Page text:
# Multiplicative inverse

1. Nov 26, 2009

### epkid08

If I know a n-th order differential equation and a particular solution for it, can I easily construct a separate n-th order differential equation if I want the particular solution to be $$\frac{1}{y_p}$$?

Key word is easily

2. Nov 26, 2009

### tiny-tim

Hi epkid08!
What's yp?

3. Nov 26, 2009

### epkid08

The differential equation is

$$(x+\alpha)^2y'' + (x + \alpha)y' + a^2y = 0$$

and the particular solution is

$$y_p =c_1\cos(a\ln(x+\alpha)) + c_2\sin(a\ln(x+\alpha))$$

So I want to find a differential equation that has a particular solution $$\frac{1}{y_p}$$.

I've found an 2nd order differential equation that fits what I want, but It's messy and I want to know if there's a faster way to find it than what I did, and also if it simplifies into something similar to the above differential equation.

Last edited: Nov 26, 2009
4. Nov 26, 2009

### tiny-tim

Isn't that the same as A(x + α)a + B(x + α)-a ?

And are you sure the equation doesn't begin (x + α)2y'' ?

5. Nov 26, 2009

### epkid08

OOPS! Yes, my mistake, it does begin with $$(x+\alpha)^2y''$$.

6. Nov 26, 2009

### epkid08

I'm not sure, are you saying $$y_p = A(x + \alpha)^a + B(x + \alpha)^{-a}$$?

Anyways, I'll post the differential equation that fits $$1/y_p$$, and maybe you can help me simplify it, also this is when alpha equals zero and a equals one:

$$x^2\sin(\frac{\pi}{4}+\ln(x))y'' + 2x\cos(\frac{\pi}{4}+\ln(x))y' + [\cos(\frac{\pi}{4}+\ln(x)) - \sin(\frac{\pi}{4}+\ln(x))]y = 0$$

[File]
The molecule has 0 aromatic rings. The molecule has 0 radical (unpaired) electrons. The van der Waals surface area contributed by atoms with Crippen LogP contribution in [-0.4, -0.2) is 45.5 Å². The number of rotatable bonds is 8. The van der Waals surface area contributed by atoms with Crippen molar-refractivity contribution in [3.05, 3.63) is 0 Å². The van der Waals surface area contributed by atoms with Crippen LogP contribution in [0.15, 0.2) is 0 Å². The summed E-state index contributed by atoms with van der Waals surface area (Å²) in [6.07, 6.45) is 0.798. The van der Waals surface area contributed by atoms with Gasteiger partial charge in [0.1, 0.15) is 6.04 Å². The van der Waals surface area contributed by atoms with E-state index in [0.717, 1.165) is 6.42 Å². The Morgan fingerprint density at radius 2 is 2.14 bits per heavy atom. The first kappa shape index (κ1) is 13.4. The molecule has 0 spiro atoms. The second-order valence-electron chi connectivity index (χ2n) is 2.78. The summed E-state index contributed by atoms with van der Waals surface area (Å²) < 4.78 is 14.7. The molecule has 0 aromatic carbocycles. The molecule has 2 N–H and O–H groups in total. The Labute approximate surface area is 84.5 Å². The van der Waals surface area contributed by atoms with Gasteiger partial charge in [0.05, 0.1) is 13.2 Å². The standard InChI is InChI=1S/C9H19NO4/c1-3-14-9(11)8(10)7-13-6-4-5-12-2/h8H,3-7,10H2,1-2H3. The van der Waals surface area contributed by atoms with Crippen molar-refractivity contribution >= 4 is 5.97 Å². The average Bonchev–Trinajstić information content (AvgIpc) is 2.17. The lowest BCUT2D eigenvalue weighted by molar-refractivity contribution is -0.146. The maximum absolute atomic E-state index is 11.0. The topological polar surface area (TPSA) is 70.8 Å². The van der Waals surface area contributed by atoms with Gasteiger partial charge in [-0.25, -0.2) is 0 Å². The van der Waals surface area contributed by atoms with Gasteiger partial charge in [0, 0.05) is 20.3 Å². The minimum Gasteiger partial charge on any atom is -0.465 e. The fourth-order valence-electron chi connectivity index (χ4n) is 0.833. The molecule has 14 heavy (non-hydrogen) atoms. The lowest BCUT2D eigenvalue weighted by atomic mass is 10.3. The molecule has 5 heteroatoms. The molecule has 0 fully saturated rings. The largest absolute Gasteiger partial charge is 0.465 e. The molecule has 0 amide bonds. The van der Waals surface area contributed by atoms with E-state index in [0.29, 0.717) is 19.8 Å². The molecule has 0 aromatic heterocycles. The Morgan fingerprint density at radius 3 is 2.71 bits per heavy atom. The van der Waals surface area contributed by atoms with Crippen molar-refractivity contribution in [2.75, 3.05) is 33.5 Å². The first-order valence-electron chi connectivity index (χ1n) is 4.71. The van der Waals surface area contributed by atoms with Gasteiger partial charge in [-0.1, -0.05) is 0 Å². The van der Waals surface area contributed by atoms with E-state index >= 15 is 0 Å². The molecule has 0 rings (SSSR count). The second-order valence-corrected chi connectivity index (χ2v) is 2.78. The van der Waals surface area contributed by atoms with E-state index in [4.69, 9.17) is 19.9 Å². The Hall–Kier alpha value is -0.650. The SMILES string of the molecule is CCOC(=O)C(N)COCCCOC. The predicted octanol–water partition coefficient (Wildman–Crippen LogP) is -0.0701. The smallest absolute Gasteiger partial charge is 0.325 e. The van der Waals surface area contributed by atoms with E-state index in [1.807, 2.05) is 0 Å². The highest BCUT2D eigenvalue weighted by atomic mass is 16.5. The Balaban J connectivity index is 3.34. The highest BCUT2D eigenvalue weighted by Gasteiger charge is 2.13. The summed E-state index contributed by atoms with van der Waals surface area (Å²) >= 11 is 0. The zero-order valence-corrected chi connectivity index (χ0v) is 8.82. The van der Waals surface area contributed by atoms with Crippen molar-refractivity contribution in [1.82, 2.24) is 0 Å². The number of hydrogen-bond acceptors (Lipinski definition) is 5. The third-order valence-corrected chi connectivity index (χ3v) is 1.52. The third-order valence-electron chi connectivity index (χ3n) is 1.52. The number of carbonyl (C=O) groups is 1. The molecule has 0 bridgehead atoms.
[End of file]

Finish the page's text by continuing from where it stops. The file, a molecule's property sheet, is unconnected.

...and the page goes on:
It's very similar to the original differential equation, though it seems like it could be simplified!

7. Nov 27, 2009

### matematikawan

Just let $y_p=\frac{1}{Y}$ and form the DE that is satisfies by Y(x).

Key word is easy!

8. Nov 27, 2009

### tiny-tim

Hi epkid08!

First thing: those are not particular solutions, they are general solutions …

If P(y) = 0 has solutions Af(x) + Bg(x),

then P(y) = q(x) has solutions Af(x) + Bg(x) + h(x), where h(x) is any solution of the whole equation.

In other words, the general solution of the whole equation is the general solution of the "incomplete" equation (with 0 on the RHS), plus any particular solution of the whole equation.
oops!

i left out an i … A(x + α)ia + B(x + α)-ia.

Apart from that, yes

any combination of cos and sin is also a combination of e+i… and e-i…
well, cosπ/4 = sinπ/4, so you can divide by that throughout (after expanding the brackets), and get either coslnx and sinlnx or just xi and x-i.
:rofl: nice one, matematikawan!